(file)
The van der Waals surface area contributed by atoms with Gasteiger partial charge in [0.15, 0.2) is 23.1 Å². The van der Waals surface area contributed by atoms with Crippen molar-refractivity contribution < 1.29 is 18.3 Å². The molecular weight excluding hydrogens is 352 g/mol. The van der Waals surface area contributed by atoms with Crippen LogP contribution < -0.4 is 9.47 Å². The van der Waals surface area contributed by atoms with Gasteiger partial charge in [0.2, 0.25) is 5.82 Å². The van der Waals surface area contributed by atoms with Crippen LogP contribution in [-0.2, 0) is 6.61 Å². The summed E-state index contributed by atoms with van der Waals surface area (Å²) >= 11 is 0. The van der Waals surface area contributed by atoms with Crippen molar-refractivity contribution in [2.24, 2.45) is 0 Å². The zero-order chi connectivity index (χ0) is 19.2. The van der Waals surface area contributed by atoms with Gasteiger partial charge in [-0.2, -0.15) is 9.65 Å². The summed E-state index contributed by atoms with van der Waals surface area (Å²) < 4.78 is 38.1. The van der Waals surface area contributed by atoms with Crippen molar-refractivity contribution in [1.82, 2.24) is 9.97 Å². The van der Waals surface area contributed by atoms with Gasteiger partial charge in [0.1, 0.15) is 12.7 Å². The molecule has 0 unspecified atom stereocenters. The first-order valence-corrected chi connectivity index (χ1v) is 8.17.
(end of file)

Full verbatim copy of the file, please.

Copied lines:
The van der Waals surface area contributed by atoms with Gasteiger partial charge in [0.15, 0.2) is 23.1 Å². The van der Waals surface area contributed by atoms with Crippen molar-refractivity contribution < 1.29 is 18.3 Å². The molecular weight excluding hydrogens is 352 g/mol. The van der Waals surface area contributed by atoms with Crippen LogP contribution < -0.4 is 9.47 Å². The van der Waals surface area contributed by atoms with Gasteiger partial charge in [0.2, 0.25) is 5.82 Å². The van der Waals surface area contributed by atoms with Crippen LogP contribution in [-0.2, 0) is 6.61 Å². The summed E-state index contributed by atoms with van der Waals surface area (Å²) >= 11 is 0. The van der Waals surface area contributed by atoms with Crippen molar-refractivity contribution in [2.24, 2.45) is 0 Å². The zero-order chi connectivity index (χ0) is 19.2. The van der Waals surface area contributed by atoms with Gasteiger partial charge in [-0.2, -0.15) is 9.65 Å². The summed E-state index contributed by atoms with van der Waals surface area (Å²) < 4.78 is 38.1. The van der Waals surface area contributed by atoms with Crippen molar-refractivity contribution in [1.82, 2.24) is 9.97 Å². The van der Waals surface area contributed by atoms with Gasteiger partial charge in [0.1, 0.15) is 12.7 Å². The molecule has 0 unspecified atom stereocenters. The first-order valence-corrected chi connectivity index (χ1v) is 8.17.